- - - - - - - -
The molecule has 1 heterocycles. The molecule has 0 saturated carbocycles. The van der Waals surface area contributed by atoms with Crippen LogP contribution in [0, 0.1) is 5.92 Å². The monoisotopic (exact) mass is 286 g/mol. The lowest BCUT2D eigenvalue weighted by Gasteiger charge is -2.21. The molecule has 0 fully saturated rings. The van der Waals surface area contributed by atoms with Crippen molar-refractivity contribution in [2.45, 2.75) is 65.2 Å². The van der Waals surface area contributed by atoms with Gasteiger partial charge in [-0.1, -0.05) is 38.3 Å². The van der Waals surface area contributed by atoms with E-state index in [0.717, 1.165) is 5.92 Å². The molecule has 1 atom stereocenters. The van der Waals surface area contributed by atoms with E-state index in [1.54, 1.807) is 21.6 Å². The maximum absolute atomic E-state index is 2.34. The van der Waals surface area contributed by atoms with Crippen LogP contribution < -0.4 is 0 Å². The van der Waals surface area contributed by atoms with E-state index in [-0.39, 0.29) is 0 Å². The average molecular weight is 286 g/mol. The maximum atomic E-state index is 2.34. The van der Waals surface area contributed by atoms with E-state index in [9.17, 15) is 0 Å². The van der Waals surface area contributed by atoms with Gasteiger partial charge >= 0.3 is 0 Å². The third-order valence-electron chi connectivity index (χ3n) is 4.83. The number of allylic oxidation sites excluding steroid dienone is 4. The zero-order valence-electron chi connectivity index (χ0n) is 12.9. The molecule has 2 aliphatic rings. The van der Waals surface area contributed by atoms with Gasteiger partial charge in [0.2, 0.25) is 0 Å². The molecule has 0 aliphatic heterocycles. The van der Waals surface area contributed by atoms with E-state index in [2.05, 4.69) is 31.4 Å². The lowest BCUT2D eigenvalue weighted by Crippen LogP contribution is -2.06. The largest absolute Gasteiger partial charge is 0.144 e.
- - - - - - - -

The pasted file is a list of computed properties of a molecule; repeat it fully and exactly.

The molecule has 1 heterocycles. The molecule has 0 saturated carbocycles. The van der Waals surface area contributed by atoms with Crippen LogP contribution in [0, 0.1) is 5.92 Å². The monoisotopic (exact) mass is 286 g/mol. The lowest BCUT2D eigenvalue weighted by Gasteiger charge is -2.21. The molecule has 0 fully saturated rings. The van der Waals surface area contributed by atoms with Crippen molar-refractivity contribution in [2.45, 2.75) is 65.2 Å². The van der Waals surface area contributed by atoms with Gasteiger partial charge in [-0.1, -0.05) is 38.3 Å². The van der Waals surface area contributed by atoms with E-state index in [0.717, 1.165) is 5.92 Å². The molecule has 1 atom stereocenters. The van der Waals surface area contributed by atoms with E-state index in [1.54, 1.807) is 21.6 Å². The maximum absolute atomic E-state index is 2.34. The van der Waals surface area contributed by atoms with Crippen LogP contribution < -0.4 is 0 Å². The van der Waals surface area contributed by atoms with E-state index in [-0.39, 0.29) is 0 Å². The average molecular weight is 286 g/mol. The maximum atomic E-state index is 2.34. The van der Waals surface area contributed by atoms with E-state index in [9.17, 15) is 0 Å². The van der Waals surface area contributed by atoms with Gasteiger partial charge >= 0.3 is 0 Å². The third-order valence-electron chi connectivity index (χ3n) is 4.83. The number of allylic oxidation sites excluding steroid dienone is 4. The zero-order valence-electron chi connectivity index (χ0n) is 12.9. The molecule has 2 aliphatic rings. The van der Waals surface area contributed by atoms with Gasteiger partial charge in [0.2, 0.25) is 0 Å². The molecule has 0 aliphatic heterocycles. The van der Waals surface area contributed by atoms with E-state index in [2.05, 4.69) is 31.4 Å². The lowest BCUT2D eigenvalue weighted by Crippen LogP contribution is -2.06. The largest absolute Gasteiger partial charge is 0.144 e.